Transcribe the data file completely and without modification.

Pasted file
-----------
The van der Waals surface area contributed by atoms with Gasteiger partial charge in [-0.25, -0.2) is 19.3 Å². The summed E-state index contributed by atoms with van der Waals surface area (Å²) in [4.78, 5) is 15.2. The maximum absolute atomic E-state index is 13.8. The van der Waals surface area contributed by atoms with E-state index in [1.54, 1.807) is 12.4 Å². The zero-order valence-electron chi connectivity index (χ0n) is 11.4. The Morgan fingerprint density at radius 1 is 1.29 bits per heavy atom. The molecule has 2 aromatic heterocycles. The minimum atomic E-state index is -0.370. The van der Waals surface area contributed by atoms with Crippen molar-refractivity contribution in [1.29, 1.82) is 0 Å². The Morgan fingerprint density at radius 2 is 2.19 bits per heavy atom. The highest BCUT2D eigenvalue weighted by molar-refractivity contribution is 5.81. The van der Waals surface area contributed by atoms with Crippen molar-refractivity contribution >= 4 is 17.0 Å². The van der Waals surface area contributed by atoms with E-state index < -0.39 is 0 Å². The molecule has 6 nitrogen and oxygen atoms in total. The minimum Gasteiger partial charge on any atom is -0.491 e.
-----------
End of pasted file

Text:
The van der Waals surface area contributed by atoms with Gasteiger partial charge in [-0.25, -0.2) is 19.3 Å². The summed E-state index contributed by atoms with van der Waals surface area (Å²) in [4.78, 5) is 15.2. The maximum absolute atomic E-state index is 13.8. The van der Waals surface area contributed by atoms with E-state index in [1.54, 1.807) is 12.4 Å². The zero-order valence-electron chi connectivity index (χ0n) is 11.4. The Morgan fingerprint density at radius 1 is 1.29 bits per heavy atom. The molecule has 2 aromatic heterocycles. The minimum atomic E-state index is -0.370. The van der Waals surface area contributed by atoms with Crippen molar-refractivity contribution in [1.29, 1.82) is 0 Å². The Morgan fingerprint density at radius 2 is 2.19 bits per heavy atom. The highest BCUT2D eigenvalue weighted by molar-refractivity contribution is 5.81. The van der Waals surface area contributed by atoms with Crippen molar-refractivity contribution >= 4 is 17.0 Å². The van der Waals surface area contributed by atoms with E-state index < -0.39 is 0 Å². The molecule has 6 nitrogen and oxygen atoms in total. The minimum Gasteiger partial charge on any atom is -0.491 e.